By Melissa Vasquez
Ruxandra Guidi wants to help students improve their storytelling — a craft that has fascinated and driven the new UA School of Journalism professor since her days growing up in Caracas, Venezuela.
“A lot of the things that I would hear (from friends and family) and on the radio and newspapers … were the early seeds of my interest in journalism and current affairs,” said Guidi, who immigrated to the United States when she was 14 with her mother.
A freelance reporter, editor and teacher for two decades, Guidi also specializes in audio reporting and podcasting and has contributed to High Country News, the BBC’s The World, NPR’s Latino USA, The Guardian and the Kitchen Sisters. With her husband she created the Fonografia Collective website with her husband, focusing on “empathetic and culturally sensitive documentary storytelling about everyday people around the world.”
Guidi succeeds retired Professor Terry Wimmer as the instructor and editor for Arizona Sonora News, the school’s capstone media course. She’s excited about helping students “dream up” unique approaches to stories while learning how to report on the community and the border.
“And I'm really excited about coming up with projects that we can do together as a class,” such as podcasting or a long-form magazine with a theme, “encouraging students to pursue their own approach to storytelling,” Guidi said.
Guidi studied political science at Rutgers University, where she rediscovered her passion for current affairs and social justice issues.
“It was kind of like a little ‘aha’ moment for me,” Guidi said. “It's like, ‘Oh, this is kind of how to explain what I love, how to make myself useful in what I love and if there's a name to it.”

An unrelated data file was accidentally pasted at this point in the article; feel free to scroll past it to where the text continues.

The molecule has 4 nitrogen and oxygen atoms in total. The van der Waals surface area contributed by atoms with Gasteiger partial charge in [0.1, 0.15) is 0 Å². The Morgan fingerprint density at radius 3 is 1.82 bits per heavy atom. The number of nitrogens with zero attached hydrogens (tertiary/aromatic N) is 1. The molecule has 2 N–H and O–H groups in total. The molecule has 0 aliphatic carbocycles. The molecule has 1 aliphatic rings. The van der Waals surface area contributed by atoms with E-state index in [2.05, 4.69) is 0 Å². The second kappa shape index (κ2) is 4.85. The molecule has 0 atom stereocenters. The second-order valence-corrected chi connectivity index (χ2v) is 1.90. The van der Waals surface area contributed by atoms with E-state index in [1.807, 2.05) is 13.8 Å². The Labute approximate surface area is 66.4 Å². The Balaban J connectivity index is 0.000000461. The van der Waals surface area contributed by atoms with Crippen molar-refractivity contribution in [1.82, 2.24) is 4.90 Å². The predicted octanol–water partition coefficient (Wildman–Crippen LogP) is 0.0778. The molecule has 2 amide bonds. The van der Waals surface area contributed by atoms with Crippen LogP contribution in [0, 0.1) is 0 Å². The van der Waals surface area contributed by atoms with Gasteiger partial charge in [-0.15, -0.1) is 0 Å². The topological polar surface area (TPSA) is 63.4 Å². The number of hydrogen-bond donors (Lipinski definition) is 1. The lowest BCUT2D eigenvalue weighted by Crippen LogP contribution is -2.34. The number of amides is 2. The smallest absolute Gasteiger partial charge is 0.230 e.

She later obtained a master’s degree in journalism from UC Berkeley, where her passion for storytelling deepened and she learned about NPR’s The Kitchen Sisters podcast.
“Rux is a gifted storyteller who works across platforms and looks for new ways to tell stories in intelligent, thoughtful and sensitive ways,” UA School of Journalism Director Carol Schwalbe said.
Guidi values journalism that goes beyond facts and into the the understanding of what really affects people and their lives in a comprehensive way. She likes to challenge stereotypes.
“We can be balanced and we can be fair,” Guidi said. “But I (also) believe in standing on the side of justice or in the side of what's right. …
“It boils down to really listening, really thinking about the role you play, how your stories influence public opinion and how your stories influence the way that you're seen as a journalist,” Guidi said.
She added: “I mean, we're in a moment right now where America was just added to a list by the Committee to Protect Journalists for the very first time as a place that could be dangerous to journalists. That's very serious in my mind.
“There’s this feeling against those ideas of like enemy of the people and journalists just going around, starting trouble are telling lies, fake news. I mean, I think we have an incredibly important mission, but it's often misunderstood.”